Building
Digital India

Dr. Sivaram V S Mylavarapu

Associate Professor
E-mail: sivaram at rcb dot res dot in

  • PhD 2001, National Institute of Immunology
  • Postdoc at University of Massachusetts Medical School, USA
  • Associate Professor

Cell Division, Intercellular Communication and Cellular Dynamics

Our research group is interested in illuminating the fundamental molecular mechanisms regulating cell division and intercellular communication, with the larger aim of elucidating their underlying impact on important biological processes.

Mammalian cells divide with a high degree of fidelity, ensured through tight molecular regulation of multiple pathways, to generate two daughter cells that contain the correct diploid complement of chromosomes. Elucidation of the molecular mechanisms of mitotic regulation is imperative to understand the basis for asymmetric stem cell division leading to differentiation, for understanding early development of multicellular organisms, as well as for potential therapeutic intervention in major diseases, prominently cancer and polycystic kidney disease.

We are studying molecular events controlling the metaphase to anaphase cell cycle transition, monitored by the Spindle Assembly Checkpoint, and dissecting the role of the ubiquitous molecular motor, cytoplasmic dynein, in regulating this process. We are also exploring molecular control of cytokinesis, the terminal step of mitosis, to understand the role of both molecular motors and vesicular traffic in ensuring completion of cell division.

Independently, we are probing the molecular basis for biogenesis and function of tunneling nanotubes - thin, tubular cytoplasmic connections between cells - a relatively newly discovered mode of intercellular communication seen in several eukaryotes. These structures play important roles in various physiological processes underlying health and disease, but the molecular mechanisms controlling their formation and function remain largely unresolved.

Our approach to answering the above questions is multi-pronged. We employ cell biological studies, high-resolution optical microscopy, biochemistry, proteomics, biophysical and structural biological approaches. In the future, we will collaboratively extend our studies to one or more model organisms, to understand the influence of intracellular molecular crosstalk in shaping the development and physiology of an organism.

  • Megha Kumar
    DST-INSPIRE Faculty
    megha@rcb.res.in
  • Pushpa Kumari
    Wellcome-DBT Early Career Fellow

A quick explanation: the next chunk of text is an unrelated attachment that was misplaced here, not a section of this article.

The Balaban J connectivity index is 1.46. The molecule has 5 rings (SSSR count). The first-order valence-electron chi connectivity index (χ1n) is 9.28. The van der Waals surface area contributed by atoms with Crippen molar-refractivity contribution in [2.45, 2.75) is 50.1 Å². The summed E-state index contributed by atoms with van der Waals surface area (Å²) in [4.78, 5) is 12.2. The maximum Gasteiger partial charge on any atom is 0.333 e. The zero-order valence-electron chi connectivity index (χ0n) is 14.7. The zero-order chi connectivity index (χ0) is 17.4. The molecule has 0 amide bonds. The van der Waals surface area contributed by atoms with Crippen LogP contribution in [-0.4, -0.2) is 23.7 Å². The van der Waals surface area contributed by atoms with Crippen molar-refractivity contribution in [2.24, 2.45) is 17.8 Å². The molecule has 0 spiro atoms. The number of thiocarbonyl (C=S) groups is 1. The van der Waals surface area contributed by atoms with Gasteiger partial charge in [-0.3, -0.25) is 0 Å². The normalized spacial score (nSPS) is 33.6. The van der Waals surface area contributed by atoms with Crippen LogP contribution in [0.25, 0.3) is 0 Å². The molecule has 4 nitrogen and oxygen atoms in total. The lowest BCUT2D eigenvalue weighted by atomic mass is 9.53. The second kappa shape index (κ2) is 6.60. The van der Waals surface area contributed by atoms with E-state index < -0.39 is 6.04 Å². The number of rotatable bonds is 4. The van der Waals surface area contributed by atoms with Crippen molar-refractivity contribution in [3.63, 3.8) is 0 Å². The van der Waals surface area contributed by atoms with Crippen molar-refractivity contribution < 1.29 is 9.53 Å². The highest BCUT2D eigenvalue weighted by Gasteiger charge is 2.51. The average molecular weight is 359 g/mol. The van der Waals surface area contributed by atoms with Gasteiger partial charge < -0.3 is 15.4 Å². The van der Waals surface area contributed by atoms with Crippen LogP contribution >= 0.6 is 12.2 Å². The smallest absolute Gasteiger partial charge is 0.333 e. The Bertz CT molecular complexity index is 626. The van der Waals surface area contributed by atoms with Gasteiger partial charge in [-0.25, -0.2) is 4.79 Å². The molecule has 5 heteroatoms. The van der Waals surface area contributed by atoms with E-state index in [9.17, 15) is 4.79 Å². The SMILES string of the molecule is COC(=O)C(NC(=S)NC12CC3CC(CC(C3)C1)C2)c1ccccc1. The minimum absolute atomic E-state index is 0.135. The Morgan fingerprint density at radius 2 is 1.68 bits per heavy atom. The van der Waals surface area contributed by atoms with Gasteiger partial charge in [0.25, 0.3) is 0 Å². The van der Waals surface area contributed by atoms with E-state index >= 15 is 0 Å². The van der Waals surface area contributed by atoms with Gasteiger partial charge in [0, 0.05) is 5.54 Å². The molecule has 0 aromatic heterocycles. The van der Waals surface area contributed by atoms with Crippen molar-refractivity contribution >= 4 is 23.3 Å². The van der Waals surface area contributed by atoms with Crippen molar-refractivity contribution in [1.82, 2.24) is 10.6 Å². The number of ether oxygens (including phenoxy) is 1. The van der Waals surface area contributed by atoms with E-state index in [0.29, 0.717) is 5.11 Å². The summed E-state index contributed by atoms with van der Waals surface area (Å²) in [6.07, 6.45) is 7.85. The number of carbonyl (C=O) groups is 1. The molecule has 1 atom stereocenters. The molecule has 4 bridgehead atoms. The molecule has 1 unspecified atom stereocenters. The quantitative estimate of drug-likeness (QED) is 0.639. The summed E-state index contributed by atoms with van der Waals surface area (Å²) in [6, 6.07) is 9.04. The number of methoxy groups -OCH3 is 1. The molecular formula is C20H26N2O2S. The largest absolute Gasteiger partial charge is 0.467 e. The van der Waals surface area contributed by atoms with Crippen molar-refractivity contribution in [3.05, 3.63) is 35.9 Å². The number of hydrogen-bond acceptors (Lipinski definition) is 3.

pushpa@rcb.res.in
  • Sagar Mahale
    Senior Research Fellow
    sagar.mahalle@rcb.res.in
  • Harsh Kumar
    Senior Research Fellow
    kharsh@rcb.res.in
  • Pergu Rajaiah
    Senior Research Fellow
    pergu@rcb.res.in
  • Amit Sharma
    Senior Research Fellow
    amit@rcb.res.in
  • Amrita Kumari
    Senior Research Fellow
    amrita.kumari@rcb.res.in
  • Sunayana Dagar
    Senior Research Fellow
    sunayana.dagar@rcb.res.in
  • Chandan Kumar
    Junior Research Fellow
    chandan@rcb.res.in
  1. Kumar M, Mylavarapu SV (2017) Role of Dynein Light Intermediate Chains in Embryonic divisions and Vertebrate Embryogenesis Mechanisms of Development 145:S62
  2. Mahale S, Kumar M, Sharma A, Babu A, Ranjan S, Sachidanandan C, Mylavarapu SV (2016) The Light Intermediate Chain 2 Subpopulation of Dynein Regulates Mitotic Spindle Orientation.. Sci Rep 6:22
  3. Mahale S P, Sharma A, Mylavarapu SV (2016) Dynein Light Intermediate Chain 2 Facilitates the Metaphase to Anaphase Transition by Inactivating the Spindle Assembly Checkpoint. PLoS One 11:e0159646
  4. Kumar M, Pushpa K, Mylavarapu SV (2015)  Splitting the cell, building the organism: Mechanisms of cell division in metazoan embryos IUBMB Life 67:575.
  5. Sivaram MVS, Wadzinski TL, Redick SD, Manna T, Doxsey SJ. (2009) Dynein Light Intermediate Chain 1 is required for progress through the Spindle Assembly Checkpoint. EMBO J 28(7):902.
  6. Srijita Banerjee, Mirsamadi N, Anantharaman L, Sivaram MVS, Gupta RB, Choudhury D, Roy RP. (2007) Electrostatic modification of the axial contact residues impact sickle hemoglobin polymerization by perturbing a network of coupled interactions. Protein J 26 (7):445.
  7. Sivaram MVS, Furgason ML, Brewer DN, Munson M. (2006) The structure of the Exocyst subunit sec6p reveals a conserved architecture with diverse roles. Nature Structural and Molecular Biology 13(6):555.
  8. Sivaram MVS, Saporita JA, Furgason ML, Boettcher AJ, Munson M. (2005) Dimerization of the Exocyst protein Sec6 and its interaction with the t-SNARE Sec9. Biochemistry 44(16):6302.
  9. Sudha R, Anantharaman L, Sivaram MVS, Lohiya NK, Gupta RB, Roy RP. (2004) Linkage of interactions in sickle hemoglobin fiber assembly: inhibitory effect emanating from mutations in the AB region of the alpha-chain is annulled by a mutation at its EF corner. J Biol Chem 279 (19):20018.
  10. Sivaram MVS, Sudha R, Roy RP. (2001) A role for the alpha 113 (GH1) amino acid residue in the polymerization of sickle hemoglobin. J Biol Chem 276(21):18209.
  11. John MV, Parwez I, Sivaram MVS, Mehta S, Marwah N, Ali S. (1996) Analysis of VNTR loci in fish genomes using synthetic oligodeoxyribonucleotide probes. Gene 172:191.

Dr. Sivaram V S Mylavarapu
Associate Professor
Regional Centre for Biotechnology
NCR Biotech Science Cluster
3rd Milestone, Faridabad-Gurgaon Expressway
P.O. Box No. 3, Faridabad - 121 001
Haryana (NCR Delhi), India
E-mail: sivaram at rcb dot res dot in
Phone: 91 129-2848830

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